When warm weather returns to the UK, the issues surrounding water safety inevitably return too. Why inevitably? Well, we simply see the same thing every year: incidents of water rescue and tragic accidental drowning across mainstream news and social media. In fact, it’s approaching a year since we tragically witnessed a spate of drowning in the north west of England when five unfortunate individuals lost their lives in the space of week at the end of June 2019; a week which prompted us to speculate as to whether the country was in the midst of a water safety crisis.
That’s not to undermine the strong work of water safety campaigners including the National Fire Chiefs Council (NFCC) in their #BeWaterAware campaign. Indeed, the most recent stats from the NFCC indicate cause for cautious optimism with a 30% decrease in accidental drowning since 2016 when the UK Drowning Prevention Strategy was launched. No doubt this reduction is helped in part by organisations such as The Royal Life Saving Society UK (RLSS UK) through their water rescue training for businesses within the locale of public waterways. In most cases staff are equipped with emergency throwlines too. This work is in tandem with the Canal and River Trust who are actively re-modelling public waterways by installing barriers, signage and our very own Portsafe, to make these areas safer. Still, worryingly, now the weather is warm, we’re seeing the same repeated cycle of news.
Today is June 2nd, 2020. Within the last five days we’ve had two men drowning in the River Avon in Bath, warnings for swimmers in ‘probably the most dangerous water in the UK’, and anti-social revellers taking a dip in Exeter Quay. Just yesterday news broke of a young teacher who has tragically died while swimming in a river in Leeds over the weekend.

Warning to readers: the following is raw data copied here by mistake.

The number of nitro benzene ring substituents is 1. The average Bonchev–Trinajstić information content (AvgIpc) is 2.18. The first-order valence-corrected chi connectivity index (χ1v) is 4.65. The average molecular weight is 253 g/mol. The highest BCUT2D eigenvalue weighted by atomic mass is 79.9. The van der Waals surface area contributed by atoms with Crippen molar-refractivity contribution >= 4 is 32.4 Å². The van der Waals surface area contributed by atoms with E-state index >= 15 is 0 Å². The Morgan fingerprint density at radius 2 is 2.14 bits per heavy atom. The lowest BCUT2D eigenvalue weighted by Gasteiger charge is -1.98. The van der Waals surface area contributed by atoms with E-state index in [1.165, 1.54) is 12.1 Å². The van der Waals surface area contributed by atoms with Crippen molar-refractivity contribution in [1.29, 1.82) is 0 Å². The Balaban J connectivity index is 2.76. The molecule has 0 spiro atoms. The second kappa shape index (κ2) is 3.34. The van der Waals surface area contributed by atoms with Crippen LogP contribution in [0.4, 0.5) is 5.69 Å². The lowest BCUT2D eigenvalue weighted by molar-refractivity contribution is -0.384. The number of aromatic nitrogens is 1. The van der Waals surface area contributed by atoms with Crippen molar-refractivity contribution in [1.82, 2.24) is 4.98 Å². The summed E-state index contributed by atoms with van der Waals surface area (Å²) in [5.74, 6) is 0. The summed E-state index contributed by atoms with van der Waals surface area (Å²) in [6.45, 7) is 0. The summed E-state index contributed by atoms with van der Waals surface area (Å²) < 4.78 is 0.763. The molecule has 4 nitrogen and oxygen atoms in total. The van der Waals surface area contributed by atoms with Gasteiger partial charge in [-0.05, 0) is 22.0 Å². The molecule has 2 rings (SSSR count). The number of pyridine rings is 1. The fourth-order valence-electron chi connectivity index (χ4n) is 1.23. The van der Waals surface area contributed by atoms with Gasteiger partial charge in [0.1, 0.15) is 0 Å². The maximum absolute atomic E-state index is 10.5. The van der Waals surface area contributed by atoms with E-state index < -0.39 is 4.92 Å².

With the example in Exeter above, we know that Devon and Somerset FRS have worked with pubs and restaurants surrounding the quay to supply emergency throwlines alongside water rescue training for staff. However, with the UK currently still in lockdown, these businesses are closed and with it a chance for rescue. Furthermore, unfortunately, a number of FRS across the UK – including services in Devon and Somerset – are not water rescue trained, and as such would not be able to enter the water to conduct a rescue should the need arise.
This begs the question: who will save the lives of the swimmers in the quay should the worst happen?
This phrase bears repeating: drowning causes more accidental deaths than fire or cycling. What the stories shared in this article demonstrate is that there isn’t a randomness to drowning. The risks are identifiable and therefore preventable. Solutions to eradicate the issue of water safety should appear in every regional fire and rescue authority’s integrated risk management plan. If it doesn’t, why not? It is down to elected members at a regional level to demand an answer to this question.
WATER SAFETY AND ELECTED MEMBERS:
Download our brief guide to the role of Elected Members, Member Champions and Police and Crime Commissioners in creating water safe communities.
What is our approach to public rescue?
Learn about our highly visible public-access water rescue system – the Portsafe.